Gurusthan measn “Place of the Guru”. It is both where Baba spent most of this time when he first came to Shirdi, and also where, according to Baba, the tomb of his own Guru is located by the neem tree. Gurusthan is therefore one of the most important places in Shirdi. From underneath the NEEM tree there is an underground tunnel or passage leading to the place of Dwarkamai as told by an old lady.
Dwarakamai in Shirdi was the unadorned structure that was really the home of “God on earth”. Sai Baba lived in a dilapidated mosque which He called Dwarakamai. He lived here for about 60 years during which innumerable devotees got His Darshan and blessings from this holy place. Baba has said that merely stepping into Dwarakamai will confer blessings. The Dwarakamai at Akkaraipatti was constructed in the year 2014 with traditional pomp and gaiety.
The Nimbar or the niche is a standard feature in all mosques, and usually faces the direction of Holy Mecca. Shirdi Baba used to light lamps near the Nimbar in Dwarakamayee. Garlands decorate the Nimbar. Sri Sai Satcharitra narrates that this is the very divine spot where Shirdi Baba used to have his midday meal with his back resting on the Nimbar. Baba would also sleep with his head pointing to the Nimbar. Baba would occasionally perform Namaz [Moslem prayers] near the Nimbar.
The Dhuni (perpetual sacred fire) is one of the most divine features of Dwarakamayee. Dhuni or the sacred fire is as integral to Dhwarakamayee as it is to Baba worship. Baba built this sacred fire and it is perpetually burning since his Avatar days albeit enclosed behind a wire cage.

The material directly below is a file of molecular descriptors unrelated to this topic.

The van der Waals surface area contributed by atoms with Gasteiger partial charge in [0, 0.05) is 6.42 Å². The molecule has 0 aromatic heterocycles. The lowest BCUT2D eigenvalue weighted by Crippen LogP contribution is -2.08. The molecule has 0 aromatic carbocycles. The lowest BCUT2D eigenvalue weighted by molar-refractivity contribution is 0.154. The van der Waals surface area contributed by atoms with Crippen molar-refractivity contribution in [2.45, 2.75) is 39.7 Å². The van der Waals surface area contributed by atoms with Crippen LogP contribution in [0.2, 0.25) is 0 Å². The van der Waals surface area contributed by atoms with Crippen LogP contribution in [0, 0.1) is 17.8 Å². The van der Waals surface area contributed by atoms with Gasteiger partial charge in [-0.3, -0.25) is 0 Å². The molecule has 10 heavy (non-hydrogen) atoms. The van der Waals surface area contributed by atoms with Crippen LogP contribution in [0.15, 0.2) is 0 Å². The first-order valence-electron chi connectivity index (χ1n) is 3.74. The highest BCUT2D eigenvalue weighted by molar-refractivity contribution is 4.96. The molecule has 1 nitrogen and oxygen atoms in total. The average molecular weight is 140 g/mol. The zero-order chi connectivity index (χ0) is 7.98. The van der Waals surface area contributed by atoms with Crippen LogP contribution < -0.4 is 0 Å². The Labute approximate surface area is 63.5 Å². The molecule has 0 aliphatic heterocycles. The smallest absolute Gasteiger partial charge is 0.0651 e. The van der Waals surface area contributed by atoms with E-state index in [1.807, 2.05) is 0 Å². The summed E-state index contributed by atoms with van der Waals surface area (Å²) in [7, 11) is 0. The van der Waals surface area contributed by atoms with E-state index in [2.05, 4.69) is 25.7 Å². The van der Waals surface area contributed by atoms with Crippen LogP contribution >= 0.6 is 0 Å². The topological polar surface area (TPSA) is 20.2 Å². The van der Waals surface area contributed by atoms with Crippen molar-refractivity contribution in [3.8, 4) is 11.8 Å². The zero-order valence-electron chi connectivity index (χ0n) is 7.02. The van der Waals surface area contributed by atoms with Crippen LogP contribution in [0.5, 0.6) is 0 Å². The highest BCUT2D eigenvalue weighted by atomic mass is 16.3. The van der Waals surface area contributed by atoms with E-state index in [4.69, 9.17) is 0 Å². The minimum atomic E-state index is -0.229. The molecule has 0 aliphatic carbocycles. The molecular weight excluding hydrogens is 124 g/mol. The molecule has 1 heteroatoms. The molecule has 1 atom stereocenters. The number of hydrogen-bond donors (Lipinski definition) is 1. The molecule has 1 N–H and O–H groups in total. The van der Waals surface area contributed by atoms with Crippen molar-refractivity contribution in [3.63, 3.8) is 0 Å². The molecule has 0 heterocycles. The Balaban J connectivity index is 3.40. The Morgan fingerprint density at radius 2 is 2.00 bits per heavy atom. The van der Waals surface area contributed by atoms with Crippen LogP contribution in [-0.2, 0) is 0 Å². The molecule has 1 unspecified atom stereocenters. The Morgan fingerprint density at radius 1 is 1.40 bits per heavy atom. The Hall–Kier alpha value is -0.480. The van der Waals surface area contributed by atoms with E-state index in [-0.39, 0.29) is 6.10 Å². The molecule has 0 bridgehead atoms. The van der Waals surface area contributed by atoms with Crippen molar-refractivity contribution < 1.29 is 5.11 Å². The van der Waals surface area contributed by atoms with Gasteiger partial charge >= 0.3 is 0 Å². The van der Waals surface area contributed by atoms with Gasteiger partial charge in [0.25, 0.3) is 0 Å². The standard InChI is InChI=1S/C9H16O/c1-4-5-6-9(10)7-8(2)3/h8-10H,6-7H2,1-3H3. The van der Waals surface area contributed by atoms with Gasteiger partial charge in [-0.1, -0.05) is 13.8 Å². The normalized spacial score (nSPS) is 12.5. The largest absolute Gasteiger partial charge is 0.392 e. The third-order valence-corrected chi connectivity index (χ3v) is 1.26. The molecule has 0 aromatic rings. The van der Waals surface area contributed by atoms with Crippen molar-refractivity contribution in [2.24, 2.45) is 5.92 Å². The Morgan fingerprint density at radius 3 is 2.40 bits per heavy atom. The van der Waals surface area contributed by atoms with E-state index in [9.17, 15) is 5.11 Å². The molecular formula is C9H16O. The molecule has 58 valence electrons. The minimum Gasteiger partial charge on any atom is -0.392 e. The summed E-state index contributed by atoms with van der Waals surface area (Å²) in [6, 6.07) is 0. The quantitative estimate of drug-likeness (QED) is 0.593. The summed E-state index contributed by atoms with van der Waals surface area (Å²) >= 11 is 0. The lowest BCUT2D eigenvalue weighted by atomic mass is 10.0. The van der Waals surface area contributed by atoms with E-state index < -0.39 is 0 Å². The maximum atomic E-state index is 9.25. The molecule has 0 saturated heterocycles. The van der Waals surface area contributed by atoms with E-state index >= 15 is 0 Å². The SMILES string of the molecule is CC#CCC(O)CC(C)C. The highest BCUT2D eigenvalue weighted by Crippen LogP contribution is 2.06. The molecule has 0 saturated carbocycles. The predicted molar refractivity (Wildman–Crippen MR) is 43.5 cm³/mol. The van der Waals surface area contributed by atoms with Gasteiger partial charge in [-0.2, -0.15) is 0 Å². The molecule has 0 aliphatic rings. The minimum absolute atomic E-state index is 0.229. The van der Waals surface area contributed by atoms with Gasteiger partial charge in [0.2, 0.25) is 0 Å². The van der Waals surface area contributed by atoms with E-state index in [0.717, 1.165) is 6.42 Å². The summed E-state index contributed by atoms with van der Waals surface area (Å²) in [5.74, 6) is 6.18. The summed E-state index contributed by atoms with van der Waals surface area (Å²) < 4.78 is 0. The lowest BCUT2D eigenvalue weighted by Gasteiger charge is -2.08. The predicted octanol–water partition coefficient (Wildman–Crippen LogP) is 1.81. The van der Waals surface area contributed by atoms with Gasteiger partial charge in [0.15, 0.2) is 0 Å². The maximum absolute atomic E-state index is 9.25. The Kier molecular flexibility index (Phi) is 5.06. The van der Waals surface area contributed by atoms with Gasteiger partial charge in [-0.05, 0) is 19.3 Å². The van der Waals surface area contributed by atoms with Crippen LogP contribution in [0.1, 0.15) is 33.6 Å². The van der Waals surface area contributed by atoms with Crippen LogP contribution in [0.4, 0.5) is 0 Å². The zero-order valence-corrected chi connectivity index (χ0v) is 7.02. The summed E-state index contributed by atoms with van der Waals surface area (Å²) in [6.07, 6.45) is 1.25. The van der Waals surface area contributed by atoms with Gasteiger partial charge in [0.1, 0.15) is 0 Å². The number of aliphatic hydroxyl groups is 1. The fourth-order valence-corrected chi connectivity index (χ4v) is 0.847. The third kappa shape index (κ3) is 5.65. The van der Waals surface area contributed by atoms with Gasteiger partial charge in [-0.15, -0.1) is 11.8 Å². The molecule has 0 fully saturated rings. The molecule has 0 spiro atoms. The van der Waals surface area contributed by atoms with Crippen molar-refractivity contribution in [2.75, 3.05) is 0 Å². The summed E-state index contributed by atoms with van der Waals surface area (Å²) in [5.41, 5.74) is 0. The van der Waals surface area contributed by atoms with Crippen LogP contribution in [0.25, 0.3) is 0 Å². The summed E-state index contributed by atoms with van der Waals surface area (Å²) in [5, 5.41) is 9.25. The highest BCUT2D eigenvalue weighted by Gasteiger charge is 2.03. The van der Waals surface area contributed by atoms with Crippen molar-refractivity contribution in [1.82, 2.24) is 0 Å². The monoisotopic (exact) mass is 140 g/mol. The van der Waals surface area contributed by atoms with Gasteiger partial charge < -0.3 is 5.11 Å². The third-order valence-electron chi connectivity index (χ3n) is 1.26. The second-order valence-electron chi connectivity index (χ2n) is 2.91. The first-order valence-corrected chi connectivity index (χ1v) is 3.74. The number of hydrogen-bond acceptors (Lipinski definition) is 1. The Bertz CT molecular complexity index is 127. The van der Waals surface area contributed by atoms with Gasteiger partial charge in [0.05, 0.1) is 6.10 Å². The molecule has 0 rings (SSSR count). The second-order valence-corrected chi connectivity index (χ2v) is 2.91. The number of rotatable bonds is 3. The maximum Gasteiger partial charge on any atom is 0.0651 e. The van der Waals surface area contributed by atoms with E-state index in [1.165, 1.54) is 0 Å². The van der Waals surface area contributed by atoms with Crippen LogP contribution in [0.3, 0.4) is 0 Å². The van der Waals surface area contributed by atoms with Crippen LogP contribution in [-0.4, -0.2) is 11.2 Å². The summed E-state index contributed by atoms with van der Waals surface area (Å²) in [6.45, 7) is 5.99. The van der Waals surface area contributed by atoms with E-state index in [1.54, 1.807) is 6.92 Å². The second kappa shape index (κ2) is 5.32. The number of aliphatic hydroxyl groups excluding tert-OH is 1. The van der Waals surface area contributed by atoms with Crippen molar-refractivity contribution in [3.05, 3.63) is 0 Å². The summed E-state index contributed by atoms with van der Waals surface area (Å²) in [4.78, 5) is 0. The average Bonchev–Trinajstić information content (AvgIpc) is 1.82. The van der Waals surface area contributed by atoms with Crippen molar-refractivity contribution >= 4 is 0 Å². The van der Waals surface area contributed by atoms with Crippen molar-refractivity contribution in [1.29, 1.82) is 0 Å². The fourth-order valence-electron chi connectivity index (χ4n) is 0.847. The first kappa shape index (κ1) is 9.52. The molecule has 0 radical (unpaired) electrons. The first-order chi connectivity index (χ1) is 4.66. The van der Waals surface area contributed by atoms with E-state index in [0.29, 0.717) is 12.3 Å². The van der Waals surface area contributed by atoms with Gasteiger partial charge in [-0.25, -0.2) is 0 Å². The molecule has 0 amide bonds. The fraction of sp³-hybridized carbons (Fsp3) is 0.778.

Dhuni is important in several traditions including Zoroastrianism, Sufism, and Hinduism. Baba would always have a Dhuni by his side wherever he went be it the mosque or the forest or the neem tree. Here in Akkaraipatti, the Dhuni gives warmth, light and enlightens the directions to many seeking Shirdi Baba devotees who throng the Dhwarakamayee.
Chavadi is also very significant to Sai devotees as it played a major role in the inception of formal worship of Baba. Once Baba started sleeping at Chavadi, the custom arose of offering regular arati to him on his arrival from the mosque. This was Sej (night) Arati. Later, Kakad (morning) Arati was offered when he woke up there. The performance of Midday and Evening aratis at the mosque probably developed subsequently.